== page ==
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bug#258: [22.2]: visiting boost_1_35_0.tar.bz2 causes an error


From: Eli Zaretskii
Subject: bug#258: [22.2]: visiting boost_1_35_0.tar.bz2 causes an error
Date: Sat, 24 May 2008 13:34:47 +0300

> From: Stefan Monnier <address@hidden>
> Cc: address@hidden, address@hidden,
>         address@hidden, address@hidden
> Date: Wed, 21 May 2008 11:40:41 -0400
> 
> >> > It's the ustar format used by pax.  We've bumped into this before, I
> >> > think; search the archives.  (It's strange, though: I'm quite sure I
> >> > installed a stopgap fix in the last minute before v22.1 hit the FTP
> >> > sites, so maybe I'm confused and this is another problem?)
> >> 
> >> It doesn't look like the wiki's description of ustar.  Do you know where
> >> I could find a description of the format in that tarball?
> 
> > Not at the moment, no.  I will look.
> 
> Please do, thank you.

Sorry for a long delay.  Here's what I found:

  . `file' says that this is a POSIX Tar file.

  . Looking at the description of Tar formats in Wikipedia
    (http://en.wikipedia.org/wiki/Tar_(file_format)), this appears to
    be the POSIX Tar format created by GNU Tar: the "ustar" signature
    that is not null-terminated is followed by 0x2020 as the "version".

  . Looking at the offending tarball with Hexl, I see the telltale
    "ustar  " signature of the GNU Tar format, and all the other
    fields of the file headers look okay, just like described in the
    Wikipedia and in the other docs I could find on the net.  So I
    don't understand why you said above that this tarball doesn't look
    like wiki's description of ustar.

  . The differences between POSIX and GNU Tar formats are minor, apart
    of the way the "ustar" signature is written, as long as sparse
    files or incremental archives are not used, and tar-mode.el
    already seems to support them both, at least in the current CVS.

  . The error message I get, both with today's CVS and with Emacs
    22.1, is not the one cited at the beginning of this thread
    ("Debugger entered--Lisp error: (args-out-of-range -256589311
    -256588799)"), but this one:

       Warning: premature EOF parsing tar file

    This warning is generated because this archive includes long
    names, signaled by the special pseudo-file name "././@LongLink",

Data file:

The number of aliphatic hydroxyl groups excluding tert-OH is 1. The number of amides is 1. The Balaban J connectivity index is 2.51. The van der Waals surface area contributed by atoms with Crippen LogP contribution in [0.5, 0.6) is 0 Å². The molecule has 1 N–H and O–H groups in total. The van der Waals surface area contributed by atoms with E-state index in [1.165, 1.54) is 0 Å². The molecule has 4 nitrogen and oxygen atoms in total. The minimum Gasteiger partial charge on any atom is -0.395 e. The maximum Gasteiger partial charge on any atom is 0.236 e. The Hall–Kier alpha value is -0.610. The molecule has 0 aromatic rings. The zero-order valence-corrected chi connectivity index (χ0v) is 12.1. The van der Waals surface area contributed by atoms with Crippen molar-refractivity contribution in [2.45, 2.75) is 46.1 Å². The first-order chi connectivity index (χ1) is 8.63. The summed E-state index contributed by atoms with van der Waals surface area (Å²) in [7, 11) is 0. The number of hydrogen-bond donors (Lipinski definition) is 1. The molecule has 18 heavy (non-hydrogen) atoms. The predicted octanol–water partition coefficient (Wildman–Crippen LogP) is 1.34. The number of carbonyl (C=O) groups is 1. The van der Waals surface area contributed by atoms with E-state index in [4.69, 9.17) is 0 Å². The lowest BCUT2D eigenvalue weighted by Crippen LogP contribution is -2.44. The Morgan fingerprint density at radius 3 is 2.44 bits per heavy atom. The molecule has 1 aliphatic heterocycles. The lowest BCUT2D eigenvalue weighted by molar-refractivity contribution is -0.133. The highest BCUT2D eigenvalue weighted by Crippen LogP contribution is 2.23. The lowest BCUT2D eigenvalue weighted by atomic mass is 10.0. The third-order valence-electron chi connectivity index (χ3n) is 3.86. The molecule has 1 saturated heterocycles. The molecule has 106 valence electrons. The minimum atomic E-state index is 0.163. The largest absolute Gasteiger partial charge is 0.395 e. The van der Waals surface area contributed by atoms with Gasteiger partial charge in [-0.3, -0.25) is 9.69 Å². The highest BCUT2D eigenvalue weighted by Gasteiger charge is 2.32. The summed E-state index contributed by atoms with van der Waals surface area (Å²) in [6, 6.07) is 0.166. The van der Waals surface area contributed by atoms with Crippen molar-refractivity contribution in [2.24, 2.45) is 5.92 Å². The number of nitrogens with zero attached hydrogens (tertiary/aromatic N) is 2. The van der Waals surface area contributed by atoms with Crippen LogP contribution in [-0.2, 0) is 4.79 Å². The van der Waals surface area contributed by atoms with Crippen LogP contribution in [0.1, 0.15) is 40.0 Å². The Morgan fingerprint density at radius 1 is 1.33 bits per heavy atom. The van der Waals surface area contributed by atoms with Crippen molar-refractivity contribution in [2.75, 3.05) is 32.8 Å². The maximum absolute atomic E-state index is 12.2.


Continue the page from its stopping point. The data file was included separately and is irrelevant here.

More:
which is where the archive listing displayed by tar-mode for this
    tarball stops.

So my conclusion is that we need to add support for "././@LongLink"
magic file names, in order to fix this problem.

(Btw, it looks like the archive which started this thread was created
on MS-Windows, since the Owner/Group are Administrator/None, and the
sizes of directories are zero.)

> > In case you are right, and this _is_ GNU tar format,
> 
> I don't know that it is but wikipedia seems to think that the "ustar  "
> indicates it's GNU Tar format.
> 
> > it should be described in the GNU Tar docs, and maybe you will find
> > more in the GNU Tar sources.
> 
> I couldn't find it in GNU Tar's Texinfo doc (it does have some
> description of tar-format, as well as discussions about various formats
> w.r.t how well each one is supported and how to choose among them).
> 
> Hopefully the source code has further info (well it surely does have,
> in the form of actual code ;-),

The place to look is in src/tar.h in the GNU Tar sources, in case
someone is interested.

As an aside, the way tar-mode formats the archive listing seems to
assume a user name is no longer than 7 characters, because for longer
names (and "Administrator" is longer), it doesn't leave any whitespace
between the file mode bits and the owner name, like so:

  drwxrwxrwxAdministrator/None          0 boost_1_35_0/
  drwxrwxrwxAdministrator/None          0 boost_1_35_0/boost/
  drwxrwxrwxAdministrator/None          0 boost_1_35_0/boost/algorithm/
  -rw-rw-rw-Administrator/None       1253 
boost_1_35_0/boost/algorithm/minmax.hp\
 p
  -rw-rw-rw-Administrator/None      17435 
boost_1_35_0/boost/algorithm/minmax_el\
 ement.hpp
  drwxrwxrwxAdministrator/None          0 boost_1_35_0/boost/algorithm/string/

I suggest to fix this.






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